May 12, 2012
Victim calls sentence for deadly DWI offense an "insult to humanity"
Regular readers know of my long-standing criticisms and concerns about what often seem to me to be unduly lenient sentences for drunk driving offenses. These readers will thus not be surprised that this recent local article from North Carolina caught my attention. The piece is headlined "Victim's father: Drunken driver sentences 'an insult to humanity'," and here are excerpts:
Kristie Lee is buried on her family's farm in Wayne County, a constant reminder of a life cut short. The 37-year-old mother of two was leaving a Mount Olive church on Oct. 17, 2010, when a drunken driver hit her car head-on, killing her.
A court found Hermelindo Castro guilty in her death and sentenced him to the maximum penalty under the law -- 3 ½ years in prison. Lee's family members say that sentence is too short. They're not alone. “It is not just an insult to a father, but it's an insult to humanity,” said Doug Jernigan, Lee’s father.
In cases like Lee’s, victims' families often want to blame the judge for what they see as a light sentence that doesn't fit the seriousness of the crime. However, North Carolina judges are bound by strict, structured sentencing guidelines, leaving them with few options. “I just don't believe it's that much different than taking a loaded gun and going into a place of business and firing,” said Kimberly Smith, Lee’s sister.
Wayne County Superior Court Judge Arnold Jones shares their frustration and has taken a rare stand for a judge by speaking out against what he believes are inadequate sentencing guidelines for felony death by vehicle. “Yes, it is frustrating. I'm human. I get frustrated. A lot of people do,” Jones said. “But I've still got to uphold my oath, and that's what I'm going to do to the best of my ability.”
The judge has dealt with many families who have lost loved ones to drunken drivers and says that talking to them “has been the most difficult and heart-wrenching thing I've had to do.” “What are we going to do to protect your children and my children from this kind of thing happening to them?” Jones said.
Sen. Buck Newton, R-Nash, has met with ... families about the possibility of sponsoring legislation to increase the penalties in cases [involving drunk driving deaths]. A similar bill, Senate Bill 393, was proposed last year, but never got out of committee. “Good people get killed. Good people get maimed. Terrible things happen when people drink and drive,” Newton said.
Most drivers who cause a death while drunk are charged with felony death by vehicle. In rare cases, North Carolina district attorneys will charge them with second-degree murder. However, those cases can be difficult to prove because prosecutors need to show an aggravating circumstance, such as a prior drunken driving charge, and prove malice to a jury, which can be a tough sell.
Raleigh defense attorney Karl Knudsen says he believes that, for lawmakers, upping the penalties for drunken driving deaths is more about politics than logic. “Nobody ever lost a vote being too tough on drinking and driving,” Knudsen said, adding that not everyone deserves the harshest penalties. “There are going to be people that are very good people who are going to unintentionally cause a death that they are going to regret for the rest of their lives.”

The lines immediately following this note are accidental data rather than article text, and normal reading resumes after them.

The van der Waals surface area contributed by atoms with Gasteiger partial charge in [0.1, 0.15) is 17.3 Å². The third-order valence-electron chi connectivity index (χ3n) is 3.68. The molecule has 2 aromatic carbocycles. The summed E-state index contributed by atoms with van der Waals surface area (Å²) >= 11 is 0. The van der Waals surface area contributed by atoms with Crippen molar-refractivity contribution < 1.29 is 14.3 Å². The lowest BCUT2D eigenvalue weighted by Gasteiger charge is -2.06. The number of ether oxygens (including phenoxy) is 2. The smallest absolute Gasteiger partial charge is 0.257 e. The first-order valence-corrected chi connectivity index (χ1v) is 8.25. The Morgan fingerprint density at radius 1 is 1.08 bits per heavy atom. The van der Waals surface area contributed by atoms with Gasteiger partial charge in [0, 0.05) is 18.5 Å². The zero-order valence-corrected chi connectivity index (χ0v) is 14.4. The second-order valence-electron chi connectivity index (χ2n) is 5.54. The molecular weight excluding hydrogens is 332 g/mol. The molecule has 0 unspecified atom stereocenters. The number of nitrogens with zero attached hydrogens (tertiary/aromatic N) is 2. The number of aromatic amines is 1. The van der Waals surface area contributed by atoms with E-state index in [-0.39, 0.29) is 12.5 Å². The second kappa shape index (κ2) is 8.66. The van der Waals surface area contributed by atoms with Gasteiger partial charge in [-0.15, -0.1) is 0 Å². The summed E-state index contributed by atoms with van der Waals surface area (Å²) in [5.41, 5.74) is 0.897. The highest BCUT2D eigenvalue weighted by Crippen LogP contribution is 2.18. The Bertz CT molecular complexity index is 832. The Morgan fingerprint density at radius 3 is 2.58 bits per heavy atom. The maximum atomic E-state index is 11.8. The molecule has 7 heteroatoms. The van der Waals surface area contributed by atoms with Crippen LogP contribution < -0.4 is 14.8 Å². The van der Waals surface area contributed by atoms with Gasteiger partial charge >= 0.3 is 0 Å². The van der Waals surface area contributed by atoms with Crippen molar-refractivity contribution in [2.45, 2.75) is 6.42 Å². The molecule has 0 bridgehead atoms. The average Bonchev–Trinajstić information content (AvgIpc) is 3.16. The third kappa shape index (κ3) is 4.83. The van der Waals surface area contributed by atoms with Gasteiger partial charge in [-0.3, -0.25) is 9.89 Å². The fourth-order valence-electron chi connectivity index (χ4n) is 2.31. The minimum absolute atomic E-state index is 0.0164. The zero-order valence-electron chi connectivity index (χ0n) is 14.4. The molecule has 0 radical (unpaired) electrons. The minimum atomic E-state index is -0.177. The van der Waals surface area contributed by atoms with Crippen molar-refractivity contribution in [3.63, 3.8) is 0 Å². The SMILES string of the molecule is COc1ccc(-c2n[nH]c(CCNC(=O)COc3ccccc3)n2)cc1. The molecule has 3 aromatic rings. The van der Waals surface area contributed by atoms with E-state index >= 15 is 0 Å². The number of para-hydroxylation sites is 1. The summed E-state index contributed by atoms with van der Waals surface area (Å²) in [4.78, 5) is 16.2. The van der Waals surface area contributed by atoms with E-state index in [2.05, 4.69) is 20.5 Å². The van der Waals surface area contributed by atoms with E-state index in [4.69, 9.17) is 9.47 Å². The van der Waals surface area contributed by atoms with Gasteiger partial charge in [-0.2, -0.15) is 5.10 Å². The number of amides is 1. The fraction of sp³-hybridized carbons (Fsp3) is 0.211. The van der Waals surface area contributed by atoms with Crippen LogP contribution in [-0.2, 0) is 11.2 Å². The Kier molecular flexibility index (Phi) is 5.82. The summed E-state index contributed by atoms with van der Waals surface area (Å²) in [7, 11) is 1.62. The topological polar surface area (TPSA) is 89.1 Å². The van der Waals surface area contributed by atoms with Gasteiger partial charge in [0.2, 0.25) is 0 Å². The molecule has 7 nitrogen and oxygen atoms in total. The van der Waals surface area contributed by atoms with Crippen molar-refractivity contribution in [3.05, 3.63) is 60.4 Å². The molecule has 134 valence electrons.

Some related posts on sentencing drunk drivers:
- Getting tougher on drunk driving
- Why do we worry so much more about sex offenders than drunk drivers?
- Technology versus toughness to combat drunk driving
- Undue leniency for drunk drivers?
- More discussion of leniency for drunk drivers
- More examples of undue leniency shown to repeat drunk drivers
- "Some Coloradans drive until they kill"
- Effective commentary complaining about undue leniency for drunk drivers
- Another sad example of a needless death because of weak sentences for drunk driving
- Is it time for Texas to consider making drunk driving a potential capital offense?
May 12, 2012 at 08:48 AM | Permalink
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The sentence is especially poignant given the article right above.
One person gets 20 years simply for firing a warning shot.
The other gets 3.5 years for actual murder.
Posted by: justmeagain | May 12, 2012 1:20:00 PM
I'm not normally one to decry a sentence as too lenient, but this one fits the bill. 3 1/2 years for a DWI manslaughter conviction, in my opinion, unduly depreciates the seriousness of the crime.
Of course, my fear is that the reaction from the legislature and the (understandable) showing of outrage is that now we're going to have 30-year mandatory minimum sentences for DWI manslaughter codified in the forthcoming "Kristie's Law."
And thus, the cycle of injustice continues.
Posted by: Guy | May 12, 2012 3:09:33 PM
Your contents are progressing with days keep it up guys.
Posted by: dui penalties | Sep 10, 2012 6:10:09 AM
it is always sad when someone loses their life in a DWI accident.
Posted by: David | Oct 22, 2012 8:20:05 PM
My 20 year old daughter was killed by a drunk driver. The sooner our society stops having pity on the drunk we might see change. Drinking is a Choice, Driving is a Choice.. theose two Choices caused my daughters death. How is that an "accident?" The drunk who killed my child "might" spend 2 yrs behind bars before once again being IN the bars. I hope no one reading this has to ever put together a VIS
WE NEED CHNAGE!!
Posted by: RMoore | Oct 28, 2012 2:04:12 PM
I can't agree more. I am a Mesa Arizona DUI Attorney and think both justmeagain and RMoore have great points as well. The taking of a life due to drunk driving should be the same as man slaughter at the very least.
Posted by: Naegle Law Firm | May 17, 2013 1:43:27 PM